One of the world’s oldest and largest motorcycle gatherings worldwide started in 1938 by a group of Indian Motorcycle riders, the Sturgis Motorcycle Rally attracts between 500,000 to 700,000 people from all over the world generating over $800 million in annual revenue over 10 days. During the event, the town is overrun with motorcycles, parties, bike shows, live concerts, exhibitors, motorcycle shows, demo rides, racing and much more.
Listed one of the 1,000 Places to See Before You Die, this international phenomenon draws motorcycle legends, superstars and hundreds of thousands of enthusiasts to the Black Hills area each year.
In 1942, the Sturgis Rally has been held every year, with exceptions during World War II. The rally would not be held again until 1946, when the Black Hills Classic Reorganized and made plans to revive the motorcycle rally.
Originally the rally spanned 3 days, composed of two separate events, starting with a Gypsy tour, where riders would be guided through the Black Hills by an escort of Jackpine Gypsy club members. The following two days were filled with motorcycle and automobile races, parades, dances, and animal shows.
In the 1970s and early 1980s, many attendees camped in City Park until 1980 when a record 40,000 visitors arrived. Residents became concerned with the behavior of these attendees, and in 1982, restricted services, parking, eliminate downtown street vendors, law enforcement and camping in City Park City.
For many years after that, the rally was a 7-day event, starting the first week of August. In 2016, the dates expanded to 10 days starting on the first Friday in August.
The rally has something to offer everyone, whether you are a motorcycle rider or rally-goer. Here is a list of the top things to do:
Main Street is strictly motorcycles-only during the rally and a a very walkable downtown filled with vendors, souvenir shops, good restaurants and notorious saloons.
The history of motorcycling is showcased at the Sturgis Motorcycle Museum and Hall of Fame with vintage bikes, memorabilia and recognizing individuals and groups who have made a long-term, positive impact on the motorcycle community.
Experience how it all began by attending the rally races, from Moto-X to PRO-AM hill climbs, there are all kinds of races to choose from any day of the rally.
A legendary Sturgis attraction is Buffalo Chip Campground located on the edge of the rally and includes a bike show, roller derby, vendors that will service your bike, live concerts and a huge swimming pool for its campers.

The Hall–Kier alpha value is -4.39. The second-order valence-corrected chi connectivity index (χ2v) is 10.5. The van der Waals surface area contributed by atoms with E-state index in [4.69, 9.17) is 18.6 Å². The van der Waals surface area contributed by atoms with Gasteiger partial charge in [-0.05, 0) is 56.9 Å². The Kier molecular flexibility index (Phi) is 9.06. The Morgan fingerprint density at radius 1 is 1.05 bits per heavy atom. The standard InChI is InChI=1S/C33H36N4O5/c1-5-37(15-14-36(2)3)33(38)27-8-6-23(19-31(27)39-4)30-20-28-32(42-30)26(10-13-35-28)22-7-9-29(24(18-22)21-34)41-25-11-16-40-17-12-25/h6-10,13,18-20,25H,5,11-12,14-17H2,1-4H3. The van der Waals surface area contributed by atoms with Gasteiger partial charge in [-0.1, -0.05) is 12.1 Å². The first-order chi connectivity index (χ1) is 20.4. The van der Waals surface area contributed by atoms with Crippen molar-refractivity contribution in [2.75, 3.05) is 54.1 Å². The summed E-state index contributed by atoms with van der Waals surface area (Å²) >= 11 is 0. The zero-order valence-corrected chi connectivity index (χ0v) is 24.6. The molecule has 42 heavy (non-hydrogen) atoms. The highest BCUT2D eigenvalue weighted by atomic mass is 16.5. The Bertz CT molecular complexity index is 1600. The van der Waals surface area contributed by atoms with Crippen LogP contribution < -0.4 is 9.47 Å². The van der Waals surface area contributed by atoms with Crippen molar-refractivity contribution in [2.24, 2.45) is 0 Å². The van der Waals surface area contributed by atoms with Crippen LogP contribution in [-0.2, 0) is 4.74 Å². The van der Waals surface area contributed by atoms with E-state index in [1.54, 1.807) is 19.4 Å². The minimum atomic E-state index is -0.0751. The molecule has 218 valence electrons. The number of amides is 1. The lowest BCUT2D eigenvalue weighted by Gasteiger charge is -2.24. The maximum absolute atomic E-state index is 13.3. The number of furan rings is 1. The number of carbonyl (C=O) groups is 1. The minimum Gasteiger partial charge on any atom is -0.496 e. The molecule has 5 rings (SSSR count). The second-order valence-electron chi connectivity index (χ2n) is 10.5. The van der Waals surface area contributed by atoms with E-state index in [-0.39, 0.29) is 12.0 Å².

If you are looking for a break from the crowded streets, there is plenty to do surrounding Sturgis to monuments and national parks.
Mount Rushmore National Memorial 1 hour away near Keystone,S outh Dakota is a national monument attracting more than 2 million visitors a year. The memorial park covers 1,278 acres and 5725 ft above sea level. Carved into the granite face of Mount Rushmore are 60 foot heads of 4 US presidents: George Washington, Thomas Jefferson, Theodore Roosevelt, and Abraham Lincoln representing nation’s birth, growth, development and preservation, respectively. Called Shrine of Democracy, was the idea of Doane Robinson, a historian for the state of South Dakota and completed by sculptor Gutzon Borglum and his son Lincoln Borglum from 1927 to 1941. Mount Rushmore was chosen due to the sun exposure facing southeast.
Crazy Horse Memorial just over an hour on privately held land in the Black Hills, in Custer County, South Dakota has over 1 million visitors a year. Started in 1948 and is the world’s largest mountain carving in progress and is far from completion. Named after the Lakota leader, Oglala Lakota warrior Crazy Horse, riding a horse and pointing to his tribal land. Crazy Horse was commissioned by Henry Standing Bear, a Lakota elder, to be sculpted by Korczak Ziolkowski. If completed, it come the world’s second tallest statue, after the Statue of Unity in India.
Deadwood, the wild west gold rush town discovered in 1876 by prospectors who came across a gulch full of dead trees and a creek full of gold, leading to the Black Hills Gold Rush. At its height, the city had a population of 25,000 attracting figures such as Wyatt Earp, Calamity Jane, and Wild Bill Hickok (who was killed there). The entire town has been designated as a National Historic Landmark for its well-preserved Gold Rush-era architecture.
Badlands National Park Scenic Byway (highway 240 loop) is 30 miles long and takes about an hour. The park’s 242,756 acres acres of rugged beauty showcases buttes, canyons and striking geologic deposits. One of the world’s richest fossil beds is located here with skeletons of three-toed ancient horses and saber-toothed cats which once roamed this area.